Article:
Statement of Significance
What is Significant?
Hawthorn House (or Hawthorn Villa) at 23 Mangarra Road, Canterbury, is significant.
It is a two-storey timber Italianate house built in 1890 for owner-occupier Henry Alger.
It is significant to its nineteenth-century fabric. Single-storey additions to the side and rear elevations and the front picket fence are not significant.
How is it significant?
Hawthorn House is of local historical (rarity) and aesthetic significance to the City of Boroondara.
Why is it significant?
Hawthorn House is historically significant as one of a small number of nineteenth-century two-storey timber houses in Boroondara and the Melbourne metropolitan area, a type which was even less common after the 1870s. In comparison to the other examples in Boroondara and Significant houses in other municipalities, it is also distinguished by its high level of (intact) decorative detail. The unusual detailing appears to be a signature of its unknown designer, as seen at the nearby 'Sassafrass' (13 Mangarra Road). (Criterion B)
Hawthorn House is aesthetically significant for its exceptionally fine timber detailing and unusually shaped front bay window. Particular features of significance include the variation on the shape of the traditional bay window of four facets rather than the more traditional five, ornament to this window including a double fascia with scalloped and dentilated bands, barley-sugar twisted colonettes between the double-hung sash windows, and ruby flashed glass margin glazing to the side windows. A similar double fascia (scalloped and dentilated) is also used for the upper floor of the verandah. Other fine detail includes the pyramidal quoining to corners (complementing the ashlar-look boards), and the very slender chamfered timber verandah posts with rectangular cast-iron Corinthian capital (only a few capitals remain). (Criterion E)
'HAWTHORN HOUSE' - Physical Description 1
Hawthorn House, at 23 Mangarra Road, is a narrow two-storey timber Italianate house standing on the west side of the street. It has a modest front setback from the street, with a new but sympathetic timber picket fence. The house has a two-storey return verandah with an ogee-profile roof, with the front entrance set back at the end of the verandah return.
The roof has a low-line M-profile hipped roof, typical of Italianate houses, and a more unusual red brick chimney with a combination of a row of dog-toothed bricks and a moulded render cornice above it. Also typical of the style, the eaves extend over paired brackets (with turned pendants) with fielded panels between them. The front door has two fielded panels at the bottom (the oval window above appears to be an alteration), and sits within generous sidelights and highlights.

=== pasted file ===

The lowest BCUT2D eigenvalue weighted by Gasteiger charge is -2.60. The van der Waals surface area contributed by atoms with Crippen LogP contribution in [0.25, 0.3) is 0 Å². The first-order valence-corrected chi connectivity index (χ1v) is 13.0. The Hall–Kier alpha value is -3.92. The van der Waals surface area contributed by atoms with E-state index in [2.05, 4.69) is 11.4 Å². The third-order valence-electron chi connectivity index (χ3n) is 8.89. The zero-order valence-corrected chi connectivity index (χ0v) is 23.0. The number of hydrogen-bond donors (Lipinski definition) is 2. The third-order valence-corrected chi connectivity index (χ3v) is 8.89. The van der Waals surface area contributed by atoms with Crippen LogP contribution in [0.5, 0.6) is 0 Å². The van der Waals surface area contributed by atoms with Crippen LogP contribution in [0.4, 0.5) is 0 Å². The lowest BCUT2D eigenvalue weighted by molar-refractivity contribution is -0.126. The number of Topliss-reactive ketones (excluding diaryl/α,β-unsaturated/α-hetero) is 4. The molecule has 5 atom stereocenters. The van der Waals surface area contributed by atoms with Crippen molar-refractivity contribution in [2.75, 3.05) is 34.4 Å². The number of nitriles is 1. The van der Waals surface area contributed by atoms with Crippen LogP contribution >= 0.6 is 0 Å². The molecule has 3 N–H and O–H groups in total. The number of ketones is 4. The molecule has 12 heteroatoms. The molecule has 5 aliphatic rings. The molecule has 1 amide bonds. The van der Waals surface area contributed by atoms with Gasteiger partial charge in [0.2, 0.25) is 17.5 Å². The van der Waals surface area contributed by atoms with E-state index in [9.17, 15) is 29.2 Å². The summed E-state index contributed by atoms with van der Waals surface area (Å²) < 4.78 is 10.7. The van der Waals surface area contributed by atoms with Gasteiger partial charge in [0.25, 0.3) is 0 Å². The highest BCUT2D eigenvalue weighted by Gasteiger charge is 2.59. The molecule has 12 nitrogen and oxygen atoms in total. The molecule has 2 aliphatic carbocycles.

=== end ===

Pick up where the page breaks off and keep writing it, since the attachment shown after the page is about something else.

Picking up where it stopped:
Apart from being a rare two-storey timber house of the nineteenth century, Hawthorn House is distinguished by a wide range of fine and somewhat unusual decorative detail, many of which are shared by nearby "Sassafrass", a single-storey timber house built for Alger's brother that same year (strongly suggesting a shared designer). The most distinctive of these is the bay window, which sits below the verandah at the ground floor level. It has an unusual plan form shape - a variation of the typical half octagonal bay - with sides projecting at right angles and two angled faces meet across the front. The bay window has a high degree of ornament, including a double fascia with scalloped and dentilated bands, barley-sugar twisted colonettes between the double-hung sash windows, and ruby flashed glass margin glazing to the side windows. A similar double fascia (scalloped and dentilated) is also used for the upper floor of the verandah.
Other details the two houses share are the use of ashlar-look timber cladding with pyramidal quoining to the corners of the front facade, very slender chamfered timber verandah posts with rectangular cast-iron Corinthian capital (only a few capitals remain), and a dentilated fascia above the paired eaves brackets.
The two houses differ in the pattern of cast iron used for the verandah. The patterns used on Hawthorn House are more typical, but it does retain a full suite of intact compound frieze and brackets to both levels and balustrade panels to the upper level.
Alterations mainly comprise small additions to the sides and rear of the house. On the north side a carport roof has been appended to the house. Set back on the south side is an unusual single-storey addition with a castellated parapet, which appears to be relatively early (though it post-dates the 1905 MMBW plan). There is also a single-storey addition to the rear, which wraps around the south side of the house, but is not visible from the street. The black and white tiles of the verandah floor appear to be a recent replacement, as does the leadlighting around the front door.
Heritage Study and Grading
Boroondara - Municipal-Wide Heritage Gap Study: Vol. 1 Canterbury
PARLINGTONVictorian Heritage Register H0731
FROGNALLVictorian Heritage Register H0707
BROUGHTON HALLVictorian Heritage Register H1176
"AMF Officers" ShedMoorabool Shire
"AQUA PROFONDA" SIGN, FITZROY POOLVictorian Heritage Register H1687